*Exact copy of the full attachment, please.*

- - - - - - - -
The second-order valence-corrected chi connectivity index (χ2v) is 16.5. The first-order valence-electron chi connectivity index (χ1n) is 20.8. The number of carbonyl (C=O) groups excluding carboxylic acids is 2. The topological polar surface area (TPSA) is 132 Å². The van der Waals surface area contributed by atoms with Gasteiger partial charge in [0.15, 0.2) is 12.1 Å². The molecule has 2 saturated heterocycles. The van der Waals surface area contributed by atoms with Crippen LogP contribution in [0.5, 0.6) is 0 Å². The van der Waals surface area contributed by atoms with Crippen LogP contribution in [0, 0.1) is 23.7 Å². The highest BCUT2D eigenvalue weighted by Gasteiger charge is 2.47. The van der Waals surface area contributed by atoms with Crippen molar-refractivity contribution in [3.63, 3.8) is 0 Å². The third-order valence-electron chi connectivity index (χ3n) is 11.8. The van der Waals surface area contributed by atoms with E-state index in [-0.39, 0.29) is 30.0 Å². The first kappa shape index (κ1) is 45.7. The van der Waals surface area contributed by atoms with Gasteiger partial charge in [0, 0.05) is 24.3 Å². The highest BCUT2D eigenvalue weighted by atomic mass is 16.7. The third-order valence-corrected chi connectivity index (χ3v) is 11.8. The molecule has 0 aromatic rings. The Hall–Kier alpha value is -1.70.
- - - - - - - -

The second-order valence-corrected chi connectivity index (χ2v) is 16.5. The first-order valence-electron chi connectivity index (χ1n) is 20.8. The number of carbonyl (C=O) groups excluding carboxylic acids is 2. The topological polar surface area (TPSA) is 132 Å². The van der Waals surface area contributed by atoms with Gasteiger partial charge in [0.15, 0.2) is 12.1 Å². The molecule has 2 saturated heterocycles. The van der Waals surface area contributed by atoms with Crippen LogP contribution in [0.5, 0.6) is 0 Å². The van der Waals surface area contributed by atoms with Crippen LogP contribution in [0, 0.1) is 23.7 Å². The highest BCUT2D eigenvalue weighted by Gasteiger charge is 2.47. The van der Waals surface area contributed by atoms with Crippen molar-refractivity contribution in [3.63, 3.8) is 0 Å². The third-order valence-electron chi connectivity index (χ3n) is 11.8. The van der Waals surface area contributed by atoms with E-state index in [-0.39, 0.29) is 30.0 Å². The first kappa shape index (κ1) is 45.7. The van der Waals surface area contributed by atoms with Gasteiger partial charge in [0, 0.05) is 24.3 Å². The highest BCUT2D eigenvalue weighted by atomic mass is 16.7. The third-order valence-corrected chi connectivity index (χ3v) is 11.8. The molecule has 0 aromatic rings. The Hall–Kier alpha value is -1.70.